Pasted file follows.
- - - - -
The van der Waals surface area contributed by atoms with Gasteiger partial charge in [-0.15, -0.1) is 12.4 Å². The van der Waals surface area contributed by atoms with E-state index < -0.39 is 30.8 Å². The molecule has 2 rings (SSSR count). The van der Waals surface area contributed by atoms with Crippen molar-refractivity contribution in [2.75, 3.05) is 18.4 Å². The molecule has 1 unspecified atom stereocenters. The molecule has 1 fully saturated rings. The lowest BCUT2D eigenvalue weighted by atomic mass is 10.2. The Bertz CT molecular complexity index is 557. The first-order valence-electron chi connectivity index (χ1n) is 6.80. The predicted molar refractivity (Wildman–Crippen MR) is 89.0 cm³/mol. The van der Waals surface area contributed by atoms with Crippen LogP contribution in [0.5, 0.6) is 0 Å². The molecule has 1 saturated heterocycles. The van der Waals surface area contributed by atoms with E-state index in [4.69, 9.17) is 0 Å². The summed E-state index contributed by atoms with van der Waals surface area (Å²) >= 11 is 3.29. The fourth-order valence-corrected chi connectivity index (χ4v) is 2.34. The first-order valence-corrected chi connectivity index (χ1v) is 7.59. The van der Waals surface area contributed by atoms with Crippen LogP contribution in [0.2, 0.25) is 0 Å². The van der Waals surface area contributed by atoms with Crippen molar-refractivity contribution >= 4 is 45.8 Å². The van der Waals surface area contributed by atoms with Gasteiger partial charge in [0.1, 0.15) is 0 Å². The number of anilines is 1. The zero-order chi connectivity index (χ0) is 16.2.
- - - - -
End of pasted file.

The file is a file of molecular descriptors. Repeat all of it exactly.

The van der Waals surface area contributed by atoms with Gasteiger partial charge in [-0.15, -0.1) is 12.4 Å². The van der Waals surface area contributed by atoms with E-state index < -0.39 is 30.8 Å². The molecule has 2 rings (SSSR count). The van der Waals surface area contributed by atoms with Crippen molar-refractivity contribution in [2.75, 3.05) is 18.4 Å². The molecule has 1 unspecified atom stereocenters. The molecule has 1 fully saturated rings. The lowest BCUT2D eigenvalue weighted by atomic mass is 10.2. The Bertz CT molecular complexity index is 557. The first-order valence-electron chi connectivity index (χ1n) is 6.80. The predicted molar refractivity (Wildman–Crippen MR) is 89.0 cm³/mol. The van der Waals surface area contributed by atoms with Crippen LogP contribution in [0.5, 0.6) is 0 Å². The molecule has 1 saturated heterocycles. The van der Waals surface area contributed by atoms with E-state index in [4.69, 9.17) is 0 Å². The summed E-state index contributed by atoms with van der Waals surface area (Å²) >= 11 is 3.29. The fourth-order valence-corrected chi connectivity index (χ4v) is 2.34. The first-order valence-corrected chi connectivity index (χ1v) is 7.59. The van der Waals surface area contributed by atoms with Crippen LogP contribution in [0.2, 0.25) is 0 Å². The van der Waals surface area contributed by atoms with Crippen molar-refractivity contribution >= 4 is 45.8 Å². The van der Waals surface area contributed by atoms with Gasteiger partial charge in [0.1, 0.15) is 0 Å². The number of anilines is 1. The zero-order chi connectivity index (χ0) is 16.2.